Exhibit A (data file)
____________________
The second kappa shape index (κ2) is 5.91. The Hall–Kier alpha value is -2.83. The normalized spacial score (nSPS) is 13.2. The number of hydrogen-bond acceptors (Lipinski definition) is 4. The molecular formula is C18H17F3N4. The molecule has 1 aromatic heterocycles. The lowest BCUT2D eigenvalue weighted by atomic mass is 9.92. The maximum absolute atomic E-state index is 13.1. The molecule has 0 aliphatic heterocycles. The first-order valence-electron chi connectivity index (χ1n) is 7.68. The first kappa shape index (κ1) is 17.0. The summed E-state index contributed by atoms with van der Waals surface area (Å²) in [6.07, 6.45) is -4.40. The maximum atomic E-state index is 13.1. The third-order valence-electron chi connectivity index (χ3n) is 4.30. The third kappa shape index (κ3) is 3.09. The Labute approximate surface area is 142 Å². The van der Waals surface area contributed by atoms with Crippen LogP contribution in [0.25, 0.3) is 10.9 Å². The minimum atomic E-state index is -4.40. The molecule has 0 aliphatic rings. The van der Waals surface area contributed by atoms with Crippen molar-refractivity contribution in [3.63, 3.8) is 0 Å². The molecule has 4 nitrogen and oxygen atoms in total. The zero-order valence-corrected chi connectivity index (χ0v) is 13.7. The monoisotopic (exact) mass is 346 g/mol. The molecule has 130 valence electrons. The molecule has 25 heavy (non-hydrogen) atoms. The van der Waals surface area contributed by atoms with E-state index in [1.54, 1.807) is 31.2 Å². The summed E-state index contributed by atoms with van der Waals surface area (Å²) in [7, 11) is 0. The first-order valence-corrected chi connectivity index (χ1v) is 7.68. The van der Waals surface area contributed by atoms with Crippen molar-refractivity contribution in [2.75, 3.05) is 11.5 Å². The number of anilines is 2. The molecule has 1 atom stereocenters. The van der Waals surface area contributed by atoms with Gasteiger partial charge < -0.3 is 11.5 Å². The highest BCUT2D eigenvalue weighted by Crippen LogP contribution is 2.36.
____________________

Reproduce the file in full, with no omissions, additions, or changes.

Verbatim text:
The second kappa shape index (κ2) is 5.91. The Hall–Kier alpha value is -2.83. The normalized spacial score (nSPS) is 13.2. The number of hydrogen-bond acceptors (Lipinski definition) is 4. The molecular formula is C18H17F3N4. The molecule has 1 aromatic heterocycles. The lowest BCUT2D eigenvalue weighted by atomic mass is 9.92. The maximum absolute atomic E-state index is 13.1. The molecule has 0 aliphatic heterocycles. The first-order valence-electron chi connectivity index (χ1n) is 7.68. The first kappa shape index (κ1) is 17.0. The summed E-state index contributed by atoms with van der Waals surface area (Å²) in [6.07, 6.45) is -4.40. The maximum atomic E-state index is 13.1. The third-order valence-electron chi connectivity index (χ3n) is 4.30. The third kappa shape index (κ3) is 3.09. The Labute approximate surface area is 142 Å². The van der Waals surface area contributed by atoms with Crippen LogP contribution in [0.25, 0.3) is 10.9 Å². The minimum atomic E-state index is -4.40. The molecule has 0 aliphatic rings. The van der Waals surface area contributed by atoms with Crippen molar-refractivity contribution in [3.63, 3.8) is 0 Å². The molecule has 4 nitrogen and oxygen atoms in total. The zero-order valence-corrected chi connectivity index (χ0v) is 13.7. The monoisotopic (exact) mass is 346 g/mol. The molecule has 130 valence electrons. The molecule has 25 heavy (non-hydrogen) atoms. The van der Waals surface area contributed by atoms with E-state index in [1.54, 1.807) is 31.2 Å². The summed E-state index contributed by atoms with van der Waals surface area (Å²) in [7, 11) is 0. The first-order valence-corrected chi connectivity index (χ1v) is 7.68. The van der Waals surface area contributed by atoms with Crippen molar-refractivity contribution in [2.75, 3.05) is 11.5 Å². The number of anilines is 2. The molecule has 1 atom stereocenters. The van der Waals surface area contributed by atoms with Gasteiger partial charge < -0.3 is 11.5 Å². The highest BCUT2D eigenvalue weighted by Crippen LogP contribution is 2.36.